Sources: Suns likely to officially buy by Feb. 9

Billionaire mortgage lender Mat Ishbia’s purchase of a majority stake in the Phoenix Suns and Phoenix Mercury at a $4 billion valuation is expected to become official within the next two weeks, with Ishbia taking control ahead of the NBA trade deadline. as of Feb. 9, team and league sources told ESPN.

The NBA Board of Governors is expected to ratify the Ishbia purchase in a vote in early February, sources said.

Although the league suspended former Suns majority owner Robert Sarver in September after a 10-month NBA investigation into his conduct as owner, he retained authority over signing, acquiring or signing. Trade any player whose salary exceeds the league-wide average player salary. , sources said.

The current average player salary is $10.8 million, and the salary of disgruntled forward Jae Crowder, who the team didn’t agree to, is $10.2 million.

Ishbia becoming the team’s official owner ahead of the Feb. 9 trade deadline will pave the way for him to oversee the team’s deals with the front office. Ishbia is eager to begin his involvement in basketball operations and is expected to be a hands-on owner when it comes to team building, sources said.

Ishbia agreed to buy majority stakes in both teams on Dec. 20, ending Sarver’s nearly two-decade tenure as owner, a position Sarver held after leading a group to buy the Suns in 2004 for a then-record $401 million. Ishbia’s group includes her brother Justin, a founding partner of Shore Capital private equity.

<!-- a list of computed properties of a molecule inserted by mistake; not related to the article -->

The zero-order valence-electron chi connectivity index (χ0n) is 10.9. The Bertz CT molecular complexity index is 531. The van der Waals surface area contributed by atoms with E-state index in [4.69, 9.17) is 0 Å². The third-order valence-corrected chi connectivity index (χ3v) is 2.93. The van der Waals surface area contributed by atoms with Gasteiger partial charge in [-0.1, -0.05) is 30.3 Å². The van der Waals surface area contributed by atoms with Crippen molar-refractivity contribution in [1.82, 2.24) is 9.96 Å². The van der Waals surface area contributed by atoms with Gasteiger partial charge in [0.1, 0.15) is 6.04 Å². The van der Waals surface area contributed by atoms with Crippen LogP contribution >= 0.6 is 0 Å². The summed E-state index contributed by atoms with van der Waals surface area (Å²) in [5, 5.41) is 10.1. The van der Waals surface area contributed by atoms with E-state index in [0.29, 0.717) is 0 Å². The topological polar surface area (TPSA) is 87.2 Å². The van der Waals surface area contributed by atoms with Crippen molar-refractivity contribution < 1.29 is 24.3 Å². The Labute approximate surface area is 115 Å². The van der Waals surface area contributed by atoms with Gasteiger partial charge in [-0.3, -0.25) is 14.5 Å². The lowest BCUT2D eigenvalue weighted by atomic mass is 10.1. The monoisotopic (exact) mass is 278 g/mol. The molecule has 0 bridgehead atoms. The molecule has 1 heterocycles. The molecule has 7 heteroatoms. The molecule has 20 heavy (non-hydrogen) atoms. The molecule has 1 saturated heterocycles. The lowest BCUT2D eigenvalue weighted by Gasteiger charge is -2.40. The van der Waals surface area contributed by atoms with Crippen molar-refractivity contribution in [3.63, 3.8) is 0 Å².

The deal will give Ishbia more than 50% ownership of the teams, which includes Sarver’s stake plus some of that of the minority partners. During a sale process, the NBA performs criminal, financial, and background checks on the proposed owners. Potential buyers must also meet with the league’s advisory and financial committee — a group of nearly 10 owners — and be approved by a three-quarters vote of the NBA’s other 29 owners.

Ishbia, president and CEO of United Wholesale Mortgage, a Michigan-based company, has sued NBA and NFL teams in recent years and struck a deal to own the Suns. He was an extra for Michigan State and was part of the Spartans national championship team in 2000. He remained close with Hall of Fame coach Tom Izzo and he once donated $32 million to the basketball program.

On Friday, Ishbia attended his first Suns home game since agreeing to buy a majority stake in the team, sitting courtside for the team’s win over the Brooklyn Nets at the Footprint Center in downtown Phoenix.

“I think it’s great for the team, the organization and the community to have someone like Mat in place,” Suns coach Monty Williams told reporters. “Having him on the pitch probably allows everyone to finally put a face to everything that’s been talked about and what hasn’t officially happened, but it kind of lets everyone know that he’s our guy.”

Williams told reporters he met Ishbia.

“It was short, but everything I heard about Mat and his family and how he runs his business was pretty cool to hear it all,” Williams said. “Get a chance to talk to her [Friday] was something I was looking forward to, but I’m sure our fans can finally say, hey, he’s our guy and move on.”

The NBA commissioned its investigation, led by New York law firm Wachtell Lipton, following an ESPN article in November 2021 detailing allegations of racism and misogyny during Sarver’s 17 years as a owner.

As part of the league’s punishment, announced on September 13, Sarver was fined $10 million and suspended for one year, although growing outrage led him to announce he was selling the Suns and the Mercury soon after.

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